Is Tamil Nadu politics getting ready for a generational shift?

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October 27, 2016

Chennai: In recent years, Tamil Nadu—a two-party state—has been wrestling with the idea of an alternative political force.

AIADMK supremo Jayalalithaa has been undergoing treatment in Apollo hospital since 22 September. Photo: AFP

October 27, 2016

Chennai: In recent years, Tamil Nadu—a two-party state—has been wrestling with the idea of an alternative political force.

AIADMK supremo Jayalalithaa has been undergoing treatment in Apollo hospital since 22 September. Photo: AFP

Chief minister J. Jayalalithaa’s hospitalization for an undisclosed condition and the frail condition of her principal rival, M. Karunanidhi, have once again revived the question of the future political course of the state.

Jayalalithaa was acquitted in the disproportionate assets` case by the Karnataka High Court on May 11, 2015. We take you back to September 27, 2014, when she arrived to attend a special court in Bangalore where she was convicted in the same case on September 27, 2014, and the reactions to the verdict in Tamil Nadu.

All India Anna Dravida Munnetra Kazhagam (AIADMK) supremo Jayalalithaa has been undergoing treatment in hospital since 22 September, where she has been visited by all major politicians from Congress vice-president Rahul Gandhi to Finance Minister Arun Jaitley and Bharatiya Janata Party (BJP) president Amit Shah.

Though these are dubbed “courtesy visits”, analysts see their repercussions in the changing political equation.

Gandhi’s surprise visit on 7 October raised many questions, with some observers saying it could be a major step in re-establishing the Congress in Tamil Nadu where it has been out of power for nearly half a century.

Also, it could have a telling impact on the party’s relationship with its ally Dravida Munnetra Kazhagam (DMK).

“May be they (Congress) are trying to put a check on us,” said a senior DMK leader.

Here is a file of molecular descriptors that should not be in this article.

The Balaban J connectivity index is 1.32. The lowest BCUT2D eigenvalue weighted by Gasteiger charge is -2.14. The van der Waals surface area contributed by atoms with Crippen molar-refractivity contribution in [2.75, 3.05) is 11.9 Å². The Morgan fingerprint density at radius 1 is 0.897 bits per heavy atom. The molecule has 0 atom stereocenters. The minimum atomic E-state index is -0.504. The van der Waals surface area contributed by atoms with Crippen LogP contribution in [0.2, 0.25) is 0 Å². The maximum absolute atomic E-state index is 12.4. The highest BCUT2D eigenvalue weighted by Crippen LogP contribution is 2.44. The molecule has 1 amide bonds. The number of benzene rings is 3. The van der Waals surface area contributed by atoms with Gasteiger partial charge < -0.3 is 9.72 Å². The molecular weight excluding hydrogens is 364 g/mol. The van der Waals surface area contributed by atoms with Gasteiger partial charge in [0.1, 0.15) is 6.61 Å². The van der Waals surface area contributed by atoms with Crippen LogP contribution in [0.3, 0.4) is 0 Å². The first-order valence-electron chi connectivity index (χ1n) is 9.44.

The Congress has been deeply unhappy over seat sharing in upcoming local body polls where the DMK has retained most of the seats to be contested. “Rahul’s visit is definitely a pre-emptive measure to be ahead of the BJP,” said a senior Congress leader, who requested anonymity.

The Congress leader added that the party wants to keep both the Dravidian parties at an equal distance—“though it’s a double-edged sword and would be a tightrope walk for the Congress”.

“Even before the 2016 assembly election, the ground was prepared for a new political force in Tamil Nadu. However, that did not happen and the existing two players demonstrated their strong hold on the electorate,” said Sumanth Raman, a Chennai-based political analyst.

Some observers say Dravidian politics in its traditional mould seems to have run its course. This means the BJP would be exploring all possible strategies to breach the Dravidian political fortress in a major state where it has no legislators.

However, unlike Uttar Pradesh or Bihar or Gujarat, it is not easy to play majority versus minority politics in Tamil Nadu. “It is not an easy task to dismantle an established Dravidian political ethos and public culture. It would require a proper indoctrination of Hindu nationalist agendas, related discourses and institutions to communalize politics in the state like they successfully did in north India and elsewhere,” said Karthikeyan Damodaran, a scholar in South Asian studies at the University of Edinburgh.

Another problem for BJP is the lack of a charismatic local leader. Also, smaller parties like the Pattali Makkal Katchi, Desiya Murpokku Dravida Kazhagam, Viduthalai Chiruthaigal Katchi and Puthiya Tamilagam “definitely stand as stumbling blocks for the BJP to make any inroads into established vote banks among major castes”, he added.


Courtesy: LiveMint

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